The first time I heard Special on the radio, I was hooked. The Melbourne electronic duo was discovered through Triple J’s fantastic ‘Unearthed’ programme, which helps promote talented young musicians around Australia. It even has its own station, to which I occasionally listen if I’m in the mood for new sounds. And Willow Beat certainly has one, describing the music as “being inspired by creeks and rivers, crisp mornings and Tim Burton.” I couldn’t have said it better.
5: PNAU – “Go Bang”
Every year, a couple of my picks (as well as the final countdown results) overlap with the mainstream billboard charts. Not many, mind you, but always a couple. Lorde’s Sober is one that has received extensive airtime on commercial radio, and PNAU is another.
A common word in the vernacular of modern pop is “Banger”, noun, meaning “A song that is incredibly tight or just unbelievably awesome” (at least according to the ever-reliable Urban Dictionary).
A decade ago, PNAU broke the pop charts with the intolerably annoying electronic hit Wild Strawberries, so it’s some wonder that I’ve even given the Sydney-based dance trio a second chance. But the years have been good to PNAU, and Go Bang is just smooth enough to make it an acceptable cross-over ‘banger’. The music video is also quite mesmerising, featuring a hugely colourful environment mixed with LCD body suits and suitably mystical choreography. The theme is continued in PNAU’s other big hit from the year, Chameleon, which is also a very nice song.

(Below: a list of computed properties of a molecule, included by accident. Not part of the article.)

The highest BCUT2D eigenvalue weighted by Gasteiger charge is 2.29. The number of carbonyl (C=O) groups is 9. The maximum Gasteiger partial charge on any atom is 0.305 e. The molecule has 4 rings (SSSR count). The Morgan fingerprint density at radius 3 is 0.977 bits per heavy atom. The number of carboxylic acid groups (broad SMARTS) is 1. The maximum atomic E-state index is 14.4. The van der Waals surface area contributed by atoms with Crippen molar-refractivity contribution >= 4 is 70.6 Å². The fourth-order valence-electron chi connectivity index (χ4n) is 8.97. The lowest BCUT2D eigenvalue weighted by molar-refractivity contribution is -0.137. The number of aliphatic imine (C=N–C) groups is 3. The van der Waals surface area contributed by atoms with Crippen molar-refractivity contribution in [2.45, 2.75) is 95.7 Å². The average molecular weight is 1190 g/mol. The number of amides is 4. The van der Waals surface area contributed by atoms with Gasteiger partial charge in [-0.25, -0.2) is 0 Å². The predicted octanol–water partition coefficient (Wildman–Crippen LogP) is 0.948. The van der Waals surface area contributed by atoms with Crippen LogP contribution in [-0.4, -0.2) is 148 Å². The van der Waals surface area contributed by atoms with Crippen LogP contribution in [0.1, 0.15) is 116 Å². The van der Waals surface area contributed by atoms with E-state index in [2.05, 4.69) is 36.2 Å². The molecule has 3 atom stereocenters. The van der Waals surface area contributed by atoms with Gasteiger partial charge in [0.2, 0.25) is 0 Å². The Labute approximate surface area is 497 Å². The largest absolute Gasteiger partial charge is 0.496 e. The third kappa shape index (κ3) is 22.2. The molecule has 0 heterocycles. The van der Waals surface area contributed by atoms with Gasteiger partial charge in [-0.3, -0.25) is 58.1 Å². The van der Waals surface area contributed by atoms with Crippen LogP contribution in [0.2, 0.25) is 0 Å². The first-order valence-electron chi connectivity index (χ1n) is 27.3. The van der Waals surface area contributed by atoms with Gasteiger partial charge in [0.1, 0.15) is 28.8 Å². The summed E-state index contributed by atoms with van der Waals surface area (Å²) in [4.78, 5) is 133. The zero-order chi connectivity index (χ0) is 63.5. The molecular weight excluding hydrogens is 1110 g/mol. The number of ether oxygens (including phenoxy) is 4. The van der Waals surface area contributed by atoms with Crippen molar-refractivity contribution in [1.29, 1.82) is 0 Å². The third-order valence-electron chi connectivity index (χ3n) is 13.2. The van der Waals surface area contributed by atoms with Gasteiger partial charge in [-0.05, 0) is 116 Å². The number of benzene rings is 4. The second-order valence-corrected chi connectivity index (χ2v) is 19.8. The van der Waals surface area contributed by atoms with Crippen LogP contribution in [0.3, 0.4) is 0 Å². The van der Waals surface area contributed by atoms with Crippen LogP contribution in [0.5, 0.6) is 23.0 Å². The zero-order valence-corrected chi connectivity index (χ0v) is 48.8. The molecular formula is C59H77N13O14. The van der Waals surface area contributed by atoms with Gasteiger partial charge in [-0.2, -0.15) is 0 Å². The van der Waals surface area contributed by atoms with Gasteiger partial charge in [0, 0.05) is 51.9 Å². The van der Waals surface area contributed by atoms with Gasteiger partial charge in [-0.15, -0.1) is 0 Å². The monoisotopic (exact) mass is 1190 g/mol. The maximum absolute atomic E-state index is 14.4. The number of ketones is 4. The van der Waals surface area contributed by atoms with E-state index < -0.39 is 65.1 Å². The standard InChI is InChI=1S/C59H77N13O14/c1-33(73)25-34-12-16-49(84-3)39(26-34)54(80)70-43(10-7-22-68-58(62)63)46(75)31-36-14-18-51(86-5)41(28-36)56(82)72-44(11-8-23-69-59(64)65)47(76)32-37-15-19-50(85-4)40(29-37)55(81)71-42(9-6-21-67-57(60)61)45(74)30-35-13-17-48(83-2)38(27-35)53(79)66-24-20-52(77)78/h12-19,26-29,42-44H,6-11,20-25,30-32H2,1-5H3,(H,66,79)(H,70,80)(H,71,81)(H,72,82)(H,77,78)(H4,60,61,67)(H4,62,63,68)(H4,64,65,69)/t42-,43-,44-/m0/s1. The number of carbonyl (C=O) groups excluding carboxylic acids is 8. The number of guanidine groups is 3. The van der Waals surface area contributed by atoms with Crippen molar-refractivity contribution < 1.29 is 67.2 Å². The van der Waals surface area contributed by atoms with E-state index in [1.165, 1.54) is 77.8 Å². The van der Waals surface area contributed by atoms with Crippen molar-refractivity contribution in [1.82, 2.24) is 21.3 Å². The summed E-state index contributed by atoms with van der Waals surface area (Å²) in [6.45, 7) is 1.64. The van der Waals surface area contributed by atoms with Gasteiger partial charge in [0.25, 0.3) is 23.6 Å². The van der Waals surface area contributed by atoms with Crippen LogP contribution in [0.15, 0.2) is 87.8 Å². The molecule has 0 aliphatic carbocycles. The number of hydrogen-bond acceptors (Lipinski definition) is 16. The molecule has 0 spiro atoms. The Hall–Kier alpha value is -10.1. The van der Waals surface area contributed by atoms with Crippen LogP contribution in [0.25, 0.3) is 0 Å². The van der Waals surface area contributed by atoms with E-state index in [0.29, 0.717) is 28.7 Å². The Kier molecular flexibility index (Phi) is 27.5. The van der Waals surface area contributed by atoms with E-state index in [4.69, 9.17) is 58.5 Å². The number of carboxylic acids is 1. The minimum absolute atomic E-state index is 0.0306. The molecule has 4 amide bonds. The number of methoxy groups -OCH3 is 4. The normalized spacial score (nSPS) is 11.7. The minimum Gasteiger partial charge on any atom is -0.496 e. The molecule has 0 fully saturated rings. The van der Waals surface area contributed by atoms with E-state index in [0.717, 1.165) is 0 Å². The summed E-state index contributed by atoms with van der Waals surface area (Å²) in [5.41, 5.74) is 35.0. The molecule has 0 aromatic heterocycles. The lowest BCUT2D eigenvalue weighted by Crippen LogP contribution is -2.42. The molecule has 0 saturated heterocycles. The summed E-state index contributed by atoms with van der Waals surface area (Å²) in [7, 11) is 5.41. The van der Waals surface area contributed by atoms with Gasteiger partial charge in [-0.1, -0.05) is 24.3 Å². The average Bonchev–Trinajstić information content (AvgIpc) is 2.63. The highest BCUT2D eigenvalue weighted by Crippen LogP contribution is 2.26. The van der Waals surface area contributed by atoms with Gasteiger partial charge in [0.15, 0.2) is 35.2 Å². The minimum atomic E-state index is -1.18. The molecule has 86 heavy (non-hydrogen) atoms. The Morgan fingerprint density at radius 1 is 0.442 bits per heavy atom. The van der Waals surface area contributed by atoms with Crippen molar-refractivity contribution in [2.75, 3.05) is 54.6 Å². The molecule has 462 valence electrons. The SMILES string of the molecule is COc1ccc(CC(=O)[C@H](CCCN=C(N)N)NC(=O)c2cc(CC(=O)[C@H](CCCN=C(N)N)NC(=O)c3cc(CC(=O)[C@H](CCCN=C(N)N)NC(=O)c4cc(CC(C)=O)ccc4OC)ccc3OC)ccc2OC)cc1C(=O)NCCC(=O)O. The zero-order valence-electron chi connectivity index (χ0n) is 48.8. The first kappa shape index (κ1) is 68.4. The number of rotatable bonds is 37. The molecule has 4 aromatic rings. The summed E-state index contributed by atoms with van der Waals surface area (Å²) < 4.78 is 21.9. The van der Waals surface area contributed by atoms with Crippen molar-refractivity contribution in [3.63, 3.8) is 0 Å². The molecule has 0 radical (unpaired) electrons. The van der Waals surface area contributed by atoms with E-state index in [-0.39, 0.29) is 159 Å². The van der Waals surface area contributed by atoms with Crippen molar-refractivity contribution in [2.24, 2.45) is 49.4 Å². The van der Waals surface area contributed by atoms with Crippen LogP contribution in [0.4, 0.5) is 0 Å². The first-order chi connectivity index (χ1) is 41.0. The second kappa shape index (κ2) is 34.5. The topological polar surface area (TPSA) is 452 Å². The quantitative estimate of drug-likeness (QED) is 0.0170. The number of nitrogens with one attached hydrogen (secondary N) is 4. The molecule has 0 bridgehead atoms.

4: Angie McMahon – “Slow Mover”
Slow Mover lives up to its name as definitely the slowest number of my picks. The indie singer-songwriter from Melbourne is another gem out of Triple J’s Unearthed, and this is her debut track.
2017 was the first year I attended a singer-songwriter concert, as that’s normally not my go-to for live music entertainment. But Wallis Bird’s intimate yet hugely energetic performance in a small Brisbane venue taught me not to be so presumptuous. With powerful vocals and hugely emotive lyrics, Slow Mover is everything a good singer-songwriter should have – and if this is any indication, we can expect to hear a lot more from McMahon in the future.
3: Mansionair – “Astronaut (Something About Your Love)”